The first time I did my VO2 max was also in September at Joint Dynamics where I clocked in at 48.8 while I was still 36 – which required me getting on a treadmill for about 20 minutes and running until fatigued at an ever increasing speed and gradient. What this VO2 number means is my body’s maximal oxygen consumption level, or as Jovanovic put it, a “real-time” test of cardiovascular fitness and metabolic efficiency of the body. “What is the overall body capacity to absorb oxygen, pump blood and perform intensive physical work simultaneously, calculating the combined effort of lungs, hearth and full body muscles.”

I spent just over 20 minutes on the treadmill this time, and my VO2 max clocked in at 47.1, but with the added markers and testing we were able to go much deeper when it comes to medical analysis. While I was running, a nurse at the clinic tested my blood seven times to see where my lactic acid levels were, which is a good indicator of my “dominant metabolic systems during applied activity”.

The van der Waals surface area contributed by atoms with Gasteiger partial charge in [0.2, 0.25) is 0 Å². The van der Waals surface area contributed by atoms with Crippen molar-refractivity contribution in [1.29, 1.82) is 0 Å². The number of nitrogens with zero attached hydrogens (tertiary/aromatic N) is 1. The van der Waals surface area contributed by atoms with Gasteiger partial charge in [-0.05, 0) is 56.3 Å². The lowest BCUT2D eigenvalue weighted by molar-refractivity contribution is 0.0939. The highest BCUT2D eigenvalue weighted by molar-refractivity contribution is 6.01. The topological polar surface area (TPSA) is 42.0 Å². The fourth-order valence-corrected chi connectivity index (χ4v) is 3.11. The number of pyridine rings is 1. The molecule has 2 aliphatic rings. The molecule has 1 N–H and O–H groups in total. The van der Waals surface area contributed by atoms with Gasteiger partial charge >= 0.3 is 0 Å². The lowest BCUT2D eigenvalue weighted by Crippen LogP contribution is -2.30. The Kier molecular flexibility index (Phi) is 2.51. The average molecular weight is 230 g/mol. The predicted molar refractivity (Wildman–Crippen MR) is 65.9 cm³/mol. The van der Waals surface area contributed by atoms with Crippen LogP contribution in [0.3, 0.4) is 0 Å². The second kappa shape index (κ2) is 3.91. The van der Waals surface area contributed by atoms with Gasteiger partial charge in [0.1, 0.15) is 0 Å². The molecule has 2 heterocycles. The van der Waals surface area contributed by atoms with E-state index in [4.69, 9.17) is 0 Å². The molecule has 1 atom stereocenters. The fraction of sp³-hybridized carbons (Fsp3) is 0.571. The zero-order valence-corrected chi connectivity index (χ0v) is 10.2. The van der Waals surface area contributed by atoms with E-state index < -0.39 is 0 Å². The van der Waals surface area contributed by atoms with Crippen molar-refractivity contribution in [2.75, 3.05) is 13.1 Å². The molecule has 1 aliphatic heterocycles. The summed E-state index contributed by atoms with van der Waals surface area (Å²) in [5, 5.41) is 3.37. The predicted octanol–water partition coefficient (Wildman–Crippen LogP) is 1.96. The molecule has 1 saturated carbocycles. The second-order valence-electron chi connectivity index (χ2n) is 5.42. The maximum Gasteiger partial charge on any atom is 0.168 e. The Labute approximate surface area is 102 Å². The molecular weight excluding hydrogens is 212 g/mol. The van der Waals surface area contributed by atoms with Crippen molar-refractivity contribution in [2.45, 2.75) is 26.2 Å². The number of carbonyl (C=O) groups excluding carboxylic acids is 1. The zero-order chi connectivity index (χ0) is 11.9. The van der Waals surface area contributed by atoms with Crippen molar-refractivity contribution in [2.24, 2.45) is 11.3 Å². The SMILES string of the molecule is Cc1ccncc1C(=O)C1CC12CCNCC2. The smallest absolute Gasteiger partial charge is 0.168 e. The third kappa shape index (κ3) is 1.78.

VO2 max testing at Emirates SportsMed in Dubai. Photo: Patrick Blennerhassett

Looking at the graph (pictured above) you can see as I went up, my VO2 max stayed on a relatively normal upswing. It wasn’t until after I hit 14 kilometres an hour running speed on the treadmill that I hit my anaerobic threshold (the green triangle), which is somewhere between 14 and 15 kilometres an hour. For a long distance runner like myself, this information is invaluable given I can take this knowledge and apply it to my training regime.

Thus, the golden number becomes quite clear. If I were to run a full marathon (42.195km) at 14 kms an hour, I would clock in exactly at three hours and 50 seconds. Of course a number of factors come into play: weather, how I feel that day, and a host of other variables, but scientifically speaking, my body should be able to handle a low three hour marathon time if it all comes together on February 9th.

Jovanovic was also able to give me another valuable number, my ideal heart rate, or as he called it, my “upper aerobic sweet spot”, which is somewhere between 145-155 beats per minute. Together with my ideal running speed, I now know what level my body can get to without crashing into the dreaded runner’s wall. Knowing this also helps the mental side of my training, as if you know what your body is capable of, asking the mind to come along for the ride isn’t nearly as hard of an ask any more.